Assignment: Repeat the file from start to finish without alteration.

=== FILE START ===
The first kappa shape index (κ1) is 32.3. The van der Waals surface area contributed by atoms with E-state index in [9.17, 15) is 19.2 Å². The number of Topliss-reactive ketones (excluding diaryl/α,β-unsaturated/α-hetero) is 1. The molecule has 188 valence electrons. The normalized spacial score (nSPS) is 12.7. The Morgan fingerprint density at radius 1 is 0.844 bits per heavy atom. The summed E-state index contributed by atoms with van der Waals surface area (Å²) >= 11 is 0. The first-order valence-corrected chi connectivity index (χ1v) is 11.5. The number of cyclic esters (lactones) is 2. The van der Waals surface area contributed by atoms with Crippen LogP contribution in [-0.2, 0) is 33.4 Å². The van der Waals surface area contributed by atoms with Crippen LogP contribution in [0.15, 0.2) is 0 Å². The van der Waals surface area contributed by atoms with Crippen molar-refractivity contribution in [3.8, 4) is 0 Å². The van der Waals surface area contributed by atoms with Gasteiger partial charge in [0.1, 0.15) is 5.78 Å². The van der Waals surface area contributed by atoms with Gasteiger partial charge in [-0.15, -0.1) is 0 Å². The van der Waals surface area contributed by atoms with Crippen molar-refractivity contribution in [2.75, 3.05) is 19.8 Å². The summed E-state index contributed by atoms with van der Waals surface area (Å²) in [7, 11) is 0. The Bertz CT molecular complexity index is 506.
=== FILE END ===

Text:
The first kappa shape index (κ1) is 32.3. The van der Waals surface area contributed by atoms with E-state index in [9.17, 15) is 19.2 Å². The number of Topliss-reactive ketones (excluding diaryl/α,β-unsaturated/α-hetero) is 1. The molecule has 188 valence electrons. The normalized spacial score (nSPS) is 12.7. The Morgan fingerprint density at radius 1 is 0.844 bits per heavy atom. The summed E-state index contributed by atoms with van der Waals surface area (Å²) >= 11 is 0. The first-order valence-corrected chi connectivity index (χ1v) is 11.5. The number of cyclic esters (lactones) is 2. The van der Waals surface area contributed by atoms with Crippen LogP contribution in [-0.2, 0) is 33.4 Å². The van der Waals surface area contributed by atoms with Crippen LogP contribution in [0.15, 0.2) is 0 Å². The van der Waals surface area contributed by atoms with Crippen molar-refractivity contribution in [3.8, 4) is 0 Å². The van der Waals surface area contributed by atoms with Gasteiger partial charge in [0.1, 0.15) is 5.78 Å². The van der Waals surface area contributed by atoms with Gasteiger partial charge in [-0.15, -0.1) is 0 Å². The van der Waals surface area contributed by atoms with Crippen molar-refractivity contribution in [2.75, 3.05) is 19.8 Å². The summed E-state index contributed by atoms with van der Waals surface area (Å²) in [7, 11) is 0. The Bertz CT molecular complexity index is 506.